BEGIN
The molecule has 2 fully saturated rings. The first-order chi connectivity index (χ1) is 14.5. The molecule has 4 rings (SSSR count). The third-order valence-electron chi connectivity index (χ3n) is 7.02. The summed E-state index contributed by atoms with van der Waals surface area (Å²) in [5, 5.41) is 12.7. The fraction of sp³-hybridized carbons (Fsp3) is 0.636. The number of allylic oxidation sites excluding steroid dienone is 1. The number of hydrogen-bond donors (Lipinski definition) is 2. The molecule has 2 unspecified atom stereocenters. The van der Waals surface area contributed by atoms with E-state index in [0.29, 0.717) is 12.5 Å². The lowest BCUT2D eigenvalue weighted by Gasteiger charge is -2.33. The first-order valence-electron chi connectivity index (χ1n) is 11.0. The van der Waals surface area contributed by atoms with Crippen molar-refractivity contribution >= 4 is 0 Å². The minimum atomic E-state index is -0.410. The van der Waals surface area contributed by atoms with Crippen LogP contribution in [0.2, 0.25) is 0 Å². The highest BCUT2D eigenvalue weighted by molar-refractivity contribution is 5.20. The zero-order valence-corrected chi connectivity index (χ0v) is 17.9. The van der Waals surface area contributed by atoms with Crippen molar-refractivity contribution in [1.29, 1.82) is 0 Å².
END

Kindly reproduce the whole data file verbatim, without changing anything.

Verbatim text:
The molecule has 2 fully saturated rings. The first-order chi connectivity index (χ1) is 14.5. The molecule has 4 rings (SSSR count). The third-order valence-electron chi connectivity index (χ3n) is 7.02. The summed E-state index contributed by atoms with van der Waals surface area (Å²) in [5, 5.41) is 12.7. The fraction of sp³-hybridized carbons (Fsp3) is 0.636. The number of allylic oxidation sites excluding steroid dienone is 1. The number of hydrogen-bond donors (Lipinski definition) is 2. The molecule has 2 unspecified atom stereocenters. The van der Waals surface area contributed by atoms with E-state index in [0.29, 0.717) is 12.5 Å². The lowest BCUT2D eigenvalue weighted by Gasteiger charge is -2.33. The first-order valence-electron chi connectivity index (χ1n) is 11.0. The van der Waals surface area contributed by atoms with Crippen molar-refractivity contribution >= 4 is 0 Å². The minimum atomic E-state index is -0.410. The van der Waals surface area contributed by atoms with Crippen LogP contribution in [0.2, 0.25) is 0 Å². The highest BCUT2D eigenvalue weighted by molar-refractivity contribution is 5.20. The zero-order valence-corrected chi connectivity index (χ0v) is 17.9. The van der Waals surface area contributed by atoms with Crippen molar-refractivity contribution in [1.29, 1.82) is 0 Å².